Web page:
A World Trade Organization appeals panel has ruled that duties introduced by the United States on imported steel are illegal under international trading rules. The European Union is threatening to impose sanctions on U.S. imports if Washington fails to drop the duties within weeks, and other countries could also join in.
The Geneva-based World Trade Organization upheld a ruling last July by a panel of trade judges that found the U.S. duties violate WTO rules.
When he imposed the tariffs in March 2002, President George Bush argued that they were necessary to protect U.S. steel producers during a period of restructuring. The United States asserted that the duties were justified to fend off a flood of cheap imports. But the WTO said in July that Washington had failed to prove its case.
The ruling by the WTO's top appellate body gives the European Union the green light to hit back at the United States with $2.2 billion worth of sanctions on U.S. goods, if Washington does not quickly withdraw the tariffs on imported steel.
Tony Murray, head of research at the Metal Bulletin, a London newsletter, said the European Union has drawn up a list of U.S. products on which it is threatening to impose 100 percent duties. "At the very beginning, [the EU] drew up a schedule, a hit list, if you like, of U.S. imports, with the aim to getting an equivalent value to the steel business they lost. It does not mean they are going to do it on steel. It will be on all sorts of possible products," he said.
The goods subject to EU retaliation range from cigarettes to paper products to orange juice, many of them produced in states that are crucial to President Bush's re-election efforts next year.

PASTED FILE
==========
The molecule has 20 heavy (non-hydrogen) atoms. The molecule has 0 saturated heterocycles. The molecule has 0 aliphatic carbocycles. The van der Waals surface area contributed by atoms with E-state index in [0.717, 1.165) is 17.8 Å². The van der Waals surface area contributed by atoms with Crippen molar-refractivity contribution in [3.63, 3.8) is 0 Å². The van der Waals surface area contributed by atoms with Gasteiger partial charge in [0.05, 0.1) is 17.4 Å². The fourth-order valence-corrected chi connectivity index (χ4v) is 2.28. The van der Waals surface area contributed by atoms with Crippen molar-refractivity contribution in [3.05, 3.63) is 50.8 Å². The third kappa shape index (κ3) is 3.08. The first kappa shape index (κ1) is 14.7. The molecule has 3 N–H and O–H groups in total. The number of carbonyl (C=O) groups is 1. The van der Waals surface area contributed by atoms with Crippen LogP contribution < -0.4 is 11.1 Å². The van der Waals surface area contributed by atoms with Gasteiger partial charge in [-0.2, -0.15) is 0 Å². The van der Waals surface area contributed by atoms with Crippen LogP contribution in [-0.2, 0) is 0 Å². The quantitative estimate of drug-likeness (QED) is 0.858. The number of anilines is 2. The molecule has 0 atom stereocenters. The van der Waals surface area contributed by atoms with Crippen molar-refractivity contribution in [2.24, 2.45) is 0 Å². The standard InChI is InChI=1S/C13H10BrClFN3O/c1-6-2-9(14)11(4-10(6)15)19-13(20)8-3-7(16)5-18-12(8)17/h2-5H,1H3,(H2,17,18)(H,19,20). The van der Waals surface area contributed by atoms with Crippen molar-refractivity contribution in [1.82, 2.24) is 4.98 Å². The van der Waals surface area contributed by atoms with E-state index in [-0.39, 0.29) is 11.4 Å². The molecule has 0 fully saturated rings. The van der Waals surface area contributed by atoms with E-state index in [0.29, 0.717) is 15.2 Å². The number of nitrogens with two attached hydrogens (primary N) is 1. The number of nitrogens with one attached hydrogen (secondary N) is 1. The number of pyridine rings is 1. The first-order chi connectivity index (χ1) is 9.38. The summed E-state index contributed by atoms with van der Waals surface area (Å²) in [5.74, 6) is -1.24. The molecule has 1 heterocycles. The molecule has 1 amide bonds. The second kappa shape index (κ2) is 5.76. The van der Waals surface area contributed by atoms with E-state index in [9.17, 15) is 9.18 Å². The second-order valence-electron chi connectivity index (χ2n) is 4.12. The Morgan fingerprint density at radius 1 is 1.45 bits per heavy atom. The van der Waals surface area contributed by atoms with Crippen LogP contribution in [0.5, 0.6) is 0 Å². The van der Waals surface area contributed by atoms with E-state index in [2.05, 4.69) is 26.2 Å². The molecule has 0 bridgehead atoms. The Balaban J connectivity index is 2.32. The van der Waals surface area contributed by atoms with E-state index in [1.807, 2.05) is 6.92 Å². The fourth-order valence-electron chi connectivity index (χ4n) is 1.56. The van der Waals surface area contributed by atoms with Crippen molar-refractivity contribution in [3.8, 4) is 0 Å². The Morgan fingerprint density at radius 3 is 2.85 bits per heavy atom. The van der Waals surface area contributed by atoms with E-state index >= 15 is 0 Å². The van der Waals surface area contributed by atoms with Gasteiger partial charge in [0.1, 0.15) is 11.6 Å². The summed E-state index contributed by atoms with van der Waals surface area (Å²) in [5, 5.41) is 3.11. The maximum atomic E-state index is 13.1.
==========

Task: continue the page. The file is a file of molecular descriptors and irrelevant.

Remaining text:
An official at the European Commission, which handles trade matters for the 15 nation European Union, says the bloc will start retaliating if the U.S. steel duties are still in place by mid-December.
But Gerard Walsh, an expert in U.S.-EU relations at the Economist Intelligence Unit in London, said any EU moves in that direction will probably spark another reaction from the United States. "In principle, there is no reason why this dispute could not actually carry on for another 18 months or so. If the European Union does impose tariffs, the U.S. is going to object. That, by itself, is probably going to take it to March 2005," he said.
The U.S. tariffs are supposed to run until March 2005. But the Bush administration, faced with political pressure from supporters and opponents of the measure at home, is studying whether to keep them in place.
Just last week, the European Commission said it would start imposing tariffs next March on more than $4 billion of U.S. goods in retaliation for a U.S. law granting tax breaks to U.S. exporters. The WTO says that law fails to conform to its rules.
Such countries as Japan, Brazil, China and South Korea, which also filed complaints against the U.S. steel duties, could now also seek to impose sanctions on U.S. products if Washington does not remove the tariffs.